My brother…With his birth weight of close to ten pounds, his simply beautiful, unwrinkled and white face, cute little nose –almost a duplicate of my mom’s, fully developed body –unlike my premature one, and gorgeously bald head (yes, baldness in babies was a must attraction back then, I was told many times), I was no contest for this darling creature who arrived here three years ahead of me.  At some point in my early years–but only after I had safely grown out of my ugly, hideous, hairy and skinny birth-shell, had my father confessed how my mother first greeted me in an almost muted utterance: “Oh, my unfortunate girl!”

I always concluded her reaction was about the obvious difference between Tamo’s beauty and my intense ugliness.  My father, though, would not say much on this matter.  Every time the subject of my birth came up, he was overcome with sadness for his wife and for his mother-in-law whom he had dearly loved and respected.  I, too, was overcome by sadness: my grandmother–only 48 years old–was at her deathbed with ovarian cancer at the onset of my mom’s pregnancy with me.  There had been too many records of deaths by this type of cancer on my mother’s side.  Still, she could not have ever imagined her own mother as a victim to this disease.  She could not talk with us about those days without stopping in the middle of her first sentence, not being able to collect herself to go on beyond.  She must have been traumatized by severe sadness, fearing her mother’s fate would also be mine–or her own, as it turned out to be.  This morbid sentence had struck her three female cousins around the same age as my grandmother.  I would have to eventually encounter the tremendous loss of my mother–she must have concluded, an ordeal she herself was facing when she was supposed to feel elated for expecting a new life.  In the way she must have felt while she was pregnant with my brother.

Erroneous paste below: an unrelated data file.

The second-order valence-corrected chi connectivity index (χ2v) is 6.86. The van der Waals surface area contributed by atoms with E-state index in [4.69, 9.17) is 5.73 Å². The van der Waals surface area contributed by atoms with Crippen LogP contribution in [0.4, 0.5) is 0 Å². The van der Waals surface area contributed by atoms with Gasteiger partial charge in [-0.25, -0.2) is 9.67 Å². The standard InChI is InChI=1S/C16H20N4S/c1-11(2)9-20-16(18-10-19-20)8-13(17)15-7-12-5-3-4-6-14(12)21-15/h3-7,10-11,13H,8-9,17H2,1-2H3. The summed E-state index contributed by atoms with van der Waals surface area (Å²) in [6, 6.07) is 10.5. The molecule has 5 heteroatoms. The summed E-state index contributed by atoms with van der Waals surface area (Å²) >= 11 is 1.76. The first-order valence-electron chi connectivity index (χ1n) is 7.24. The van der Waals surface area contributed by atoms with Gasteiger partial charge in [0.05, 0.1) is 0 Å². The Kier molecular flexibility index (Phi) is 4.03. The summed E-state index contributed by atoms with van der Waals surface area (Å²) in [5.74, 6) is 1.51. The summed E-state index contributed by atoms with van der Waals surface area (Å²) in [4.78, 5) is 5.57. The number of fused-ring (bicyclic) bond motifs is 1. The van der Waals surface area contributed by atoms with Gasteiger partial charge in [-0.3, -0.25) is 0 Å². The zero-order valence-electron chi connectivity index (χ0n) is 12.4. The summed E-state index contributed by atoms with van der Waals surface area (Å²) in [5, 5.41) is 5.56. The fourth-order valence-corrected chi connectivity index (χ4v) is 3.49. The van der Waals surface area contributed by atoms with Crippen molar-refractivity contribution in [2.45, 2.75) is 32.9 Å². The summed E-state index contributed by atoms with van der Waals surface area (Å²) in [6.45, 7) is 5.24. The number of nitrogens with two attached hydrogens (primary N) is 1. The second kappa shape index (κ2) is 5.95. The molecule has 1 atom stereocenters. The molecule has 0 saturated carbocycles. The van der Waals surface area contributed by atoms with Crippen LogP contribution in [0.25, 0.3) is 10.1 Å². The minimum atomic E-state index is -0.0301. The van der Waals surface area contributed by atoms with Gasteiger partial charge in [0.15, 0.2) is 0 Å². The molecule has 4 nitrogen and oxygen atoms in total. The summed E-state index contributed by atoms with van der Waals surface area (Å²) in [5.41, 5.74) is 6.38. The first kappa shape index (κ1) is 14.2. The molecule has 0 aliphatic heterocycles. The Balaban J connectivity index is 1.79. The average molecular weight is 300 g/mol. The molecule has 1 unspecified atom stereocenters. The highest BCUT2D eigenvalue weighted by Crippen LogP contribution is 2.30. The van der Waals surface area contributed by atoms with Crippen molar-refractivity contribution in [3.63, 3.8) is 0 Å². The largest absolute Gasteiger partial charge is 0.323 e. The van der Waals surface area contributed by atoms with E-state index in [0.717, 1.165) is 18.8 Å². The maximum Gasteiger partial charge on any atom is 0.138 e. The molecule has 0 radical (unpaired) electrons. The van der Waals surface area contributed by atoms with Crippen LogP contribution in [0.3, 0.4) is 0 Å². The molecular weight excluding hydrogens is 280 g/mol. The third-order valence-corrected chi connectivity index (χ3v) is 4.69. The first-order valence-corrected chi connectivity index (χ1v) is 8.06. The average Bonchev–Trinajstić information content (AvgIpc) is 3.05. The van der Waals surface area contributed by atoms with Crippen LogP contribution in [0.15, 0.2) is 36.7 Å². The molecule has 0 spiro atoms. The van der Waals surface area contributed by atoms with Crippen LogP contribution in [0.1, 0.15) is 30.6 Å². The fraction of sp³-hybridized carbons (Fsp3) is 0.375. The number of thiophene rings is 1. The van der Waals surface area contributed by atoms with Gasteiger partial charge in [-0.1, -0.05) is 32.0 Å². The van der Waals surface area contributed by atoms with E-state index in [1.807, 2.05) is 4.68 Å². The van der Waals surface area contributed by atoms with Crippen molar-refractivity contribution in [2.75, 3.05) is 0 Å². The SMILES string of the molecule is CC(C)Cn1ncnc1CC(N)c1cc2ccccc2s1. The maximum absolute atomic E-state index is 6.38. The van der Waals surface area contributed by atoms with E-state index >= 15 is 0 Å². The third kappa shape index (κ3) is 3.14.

Ach, Tamo…

My brother’s favorite pass-time activity was to make fun of me about the type of novels I read (not very different than what I later found out to be our mother’s all-time favorite–pre-dating my birth).  It didn’t matter to him whether my choices were translations of the world classics, or the work of our own classical literary greats.  Sometimes he would almost scold me, announcing my disappointment would be of tragic dimensions if I kept dreaming up life’s realities under the influence of those “ridiculous stories,” as he called them again and again to my face.

I am no longer in contact with my brother and haven’t been for a long while.  If I had been, I would have told him in what striking ways my life events mirrored and continue to mirror those “ridiculous stories” he persistently frowned upon.  Moreover, I would have let him in on one most vital fact about me, one for which his most imaginative moment won’t suffice.  What a surreal extent our mother’s affection for and sorrow over the fate of the protagonist in her most favorite novel did and continue to intertwine with his sister’s–the life of his one and only sibling…

(Only this essay stops here.  As for Huban’s tale, it will continue.)